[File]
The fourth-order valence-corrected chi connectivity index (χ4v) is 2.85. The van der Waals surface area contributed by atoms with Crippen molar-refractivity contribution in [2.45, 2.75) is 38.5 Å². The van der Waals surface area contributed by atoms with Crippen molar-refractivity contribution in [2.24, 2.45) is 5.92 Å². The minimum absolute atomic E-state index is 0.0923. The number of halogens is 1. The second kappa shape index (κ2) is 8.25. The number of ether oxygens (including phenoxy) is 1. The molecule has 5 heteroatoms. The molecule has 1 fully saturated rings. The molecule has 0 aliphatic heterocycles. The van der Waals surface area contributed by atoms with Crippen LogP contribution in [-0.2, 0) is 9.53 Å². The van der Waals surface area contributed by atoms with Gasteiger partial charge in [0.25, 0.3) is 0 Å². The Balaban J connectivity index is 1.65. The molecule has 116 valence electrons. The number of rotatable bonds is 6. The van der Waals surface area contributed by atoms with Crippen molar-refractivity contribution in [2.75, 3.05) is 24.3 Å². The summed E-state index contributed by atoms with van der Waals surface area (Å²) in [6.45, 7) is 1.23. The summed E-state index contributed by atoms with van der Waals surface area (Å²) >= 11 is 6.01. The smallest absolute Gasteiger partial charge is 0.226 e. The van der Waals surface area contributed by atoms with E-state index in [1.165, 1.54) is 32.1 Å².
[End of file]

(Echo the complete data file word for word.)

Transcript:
The fourth-order valence-corrected chi connectivity index (χ4v) is 2.85. The van der Waals surface area contributed by atoms with Crippen molar-refractivity contribution in [2.45, 2.75) is 38.5 Å². The van der Waals surface area contributed by atoms with Crippen molar-refractivity contribution in [2.24, 2.45) is 5.92 Å². The minimum absolute atomic E-state index is 0.0923. The number of halogens is 1. The second kappa shape index (κ2) is 8.25. The number of ether oxygens (including phenoxy) is 1. The molecule has 5 heteroatoms. The molecule has 1 fully saturated rings. The molecule has 0 aliphatic heterocycles. The van der Waals surface area contributed by atoms with Crippen LogP contribution in [-0.2, 0) is 9.53 Å². The van der Waals surface area contributed by atoms with Gasteiger partial charge in [0.25, 0.3) is 0 Å². The Balaban J connectivity index is 1.65. The molecule has 116 valence electrons. The number of rotatable bonds is 6. The van der Waals surface area contributed by atoms with Crippen molar-refractivity contribution in [2.75, 3.05) is 24.3 Å². The summed E-state index contributed by atoms with van der Waals surface area (Å²) in [6.45, 7) is 1.23. The summed E-state index contributed by atoms with van der Waals surface area (Å²) >= 11 is 6.01. The smallest absolute Gasteiger partial charge is 0.226 e. The van der Waals surface area contributed by atoms with E-state index in [1.165, 1.54) is 32.1 Å².